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Schiavo story is long, with ending still unwritten

What happened Thursday?

The Florida Supreme Court ruled that Terri's Law, enacted last October, violates the Florida Constitution. The law let Gov. Jeb Bush order the reconnection of Terri Schiavo's feeding tube even though lower courts had ruled that her husband, Michael, had the right to remove it.

What was the court's rationale?

Terri's Law violated "separation of powers" provisions in the Florida Constitution, which give the Legislature sole authority to make laws, the judiciary sole authority to interpret laws and the governor sole authority to carry them out. Letting Bush override court rulings gave the governor improper power over the judiciary, the court said.

What did the court ruling say about Terri Schiavo's medical condition?

Nothing. The court did not consider her condition. Those issues had been decided by lower courts. The Supreme Court considered only whether the Legislature exceeded its legal authority when it passed Terri's Law.

What happens next?

Though the Supreme Court appears to have cleared the way for removal of Schiavo's feeding tube, the decision is not final. Bush has 10 days to ask for a rehearing; Michael Schiavo would have five days to respond. After that, Pinellas-Pasco Circuit Judge George Greer, who oversees the case involving Schiavo's medical condition, may hold further hearings. Schiavo's feeding tube could remain in place well into October.

What is wrong with Terri Schiavo?

Schiavo, 40, suffered cardiac arrest in 1990, slipping into what some doctors call a "vegetative state." Her eyes open and shut, she reacts to sound, she smiles, laughs and groans. Videotapes of these behaviors, posted on the Internet, spurred the Legislature to pass Terri's Law. But most doctors who testified in court said that these are involuntary reactions and that she has little or no cognitive function. Her feeding tube keeps her alive.

What gave Michael Schiavo the right to remove the tube?

Florida law says that people in persistent vegetative states can refuse medical treatments if they have expressed their wishes in advance. If they never put their wishes in writing, the law lets family members _ starting with the spouse _ make that decision, based on what the sick person would have wanted. In addition, the courts had appointed Michael Schiavo as his wife's legal guardian.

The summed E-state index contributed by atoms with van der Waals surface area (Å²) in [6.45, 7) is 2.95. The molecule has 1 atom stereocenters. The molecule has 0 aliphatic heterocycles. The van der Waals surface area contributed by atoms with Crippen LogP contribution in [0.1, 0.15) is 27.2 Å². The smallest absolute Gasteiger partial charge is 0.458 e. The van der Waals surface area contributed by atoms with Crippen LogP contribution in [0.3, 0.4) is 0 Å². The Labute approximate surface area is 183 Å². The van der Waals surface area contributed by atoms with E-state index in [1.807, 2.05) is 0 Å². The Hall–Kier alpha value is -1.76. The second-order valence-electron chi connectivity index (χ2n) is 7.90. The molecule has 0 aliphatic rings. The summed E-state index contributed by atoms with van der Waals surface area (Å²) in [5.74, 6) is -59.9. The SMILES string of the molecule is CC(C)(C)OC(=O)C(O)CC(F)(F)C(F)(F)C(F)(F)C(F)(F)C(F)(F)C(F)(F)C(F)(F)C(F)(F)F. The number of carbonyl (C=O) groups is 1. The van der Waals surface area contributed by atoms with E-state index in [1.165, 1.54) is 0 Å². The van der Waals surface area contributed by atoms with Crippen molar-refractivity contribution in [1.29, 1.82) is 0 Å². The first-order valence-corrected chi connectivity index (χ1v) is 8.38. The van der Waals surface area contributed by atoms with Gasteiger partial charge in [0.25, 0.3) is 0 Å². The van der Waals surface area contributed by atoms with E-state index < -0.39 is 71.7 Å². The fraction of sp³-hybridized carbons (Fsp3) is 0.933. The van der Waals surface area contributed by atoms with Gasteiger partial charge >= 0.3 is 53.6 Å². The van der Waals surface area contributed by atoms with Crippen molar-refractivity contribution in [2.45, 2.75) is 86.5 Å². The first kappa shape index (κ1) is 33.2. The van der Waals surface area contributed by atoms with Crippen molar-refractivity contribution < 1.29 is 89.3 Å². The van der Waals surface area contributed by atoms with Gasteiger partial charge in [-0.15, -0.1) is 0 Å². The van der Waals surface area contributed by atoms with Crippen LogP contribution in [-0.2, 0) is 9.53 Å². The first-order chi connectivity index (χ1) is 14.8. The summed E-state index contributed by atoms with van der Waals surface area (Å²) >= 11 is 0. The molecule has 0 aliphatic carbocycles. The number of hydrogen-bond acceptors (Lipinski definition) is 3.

Why has this case gone on for 14 years?

Terri Schiavo's parents, Robert and Mary Schindler, argue that their daughter recognizes and responds to them, and might be helped with more therapy. Some doctors have testified that she is not in a persistent vegetative state, so the tube legally cannot be removed. The Schindlers also contend that, no matter what her medical condition, Schiavo would have wanted to be kept alive. Judge Greer, who weighed the evidence, consistently ruled for Michael Schiavo, but years of appeals and rehearings ensued.

Will there be more appeals?

Ken Connor, the governor's attorney, said he would study the feasibility of appealing to federal courts, but noted that the U.S. Supreme Court reviews cases only under limited circumstances. The Schindlers cannot appeal Thursday's decision because they were not legal parties to the case. The dispute was only between Bush and Michael Schiavo over the constitutionality of Terri's Law. The Florida Supreme Court previously has refused to review lower court rulings involving Schiavo's medical condition and her wishes. No legal petitions are pending in any court that would prohibit removal of the tube. The Schindlers' attorney, Patricia Anderson, did not return a telephone call.

Where is Terri Schiavo now?

She lives in an assisted living home called Park Place of Clearwater. She is under the care of Hospice of the Florida Suncoast. Her condition has been stable for several years, said George Felos, attorney for Michael Schiavo.

What is Michael Schiavo's intent?

Michael Schiavo could not be reached, but Felos said Schiavo intends to remove his wife's feeding tube as soon as possible. Michael Schiavo is engaged to another woman and has fathered two children by her. He won't divorce Terri Schiavo, he says, because that might allow her parents to keep her alive against her wishes. As of six to nine months ago, Felos said, all but $50,000 or $60,000 of a trust fund from a malpractice verdict and settlement surrounding Terri's collapse had been spent on her care and legal fees.

What will happen if the tube is removed?

People can live two to three weeks without food or water, said Ronald Schonwetter, director of geriatric medicine at the University of South Florida. Last year, Schiavo's tube was removed for six days until Terri's Law was passed. Most experts believe that lack of food and water results in a relatively painless death, Schonwetter said. People sleep more and more as their organs shut down. Then they lapse into a coma and die.

Might the Legislature try to keep Terri Schiavo alive with a new law?

Few people are willing to rule out any possibility in the Schiavo case, but the political climate has changed. Unlike the situation last fall, no special legislative session is in the works, not even for hurricane relief, which is uppermost on legislators' minds. Neither incoming Senate President Tom Lee, R-Brandon, nor incoming House Speaker Allan Bense, R-Panama City, were among the prime movers behind Terri's Law.

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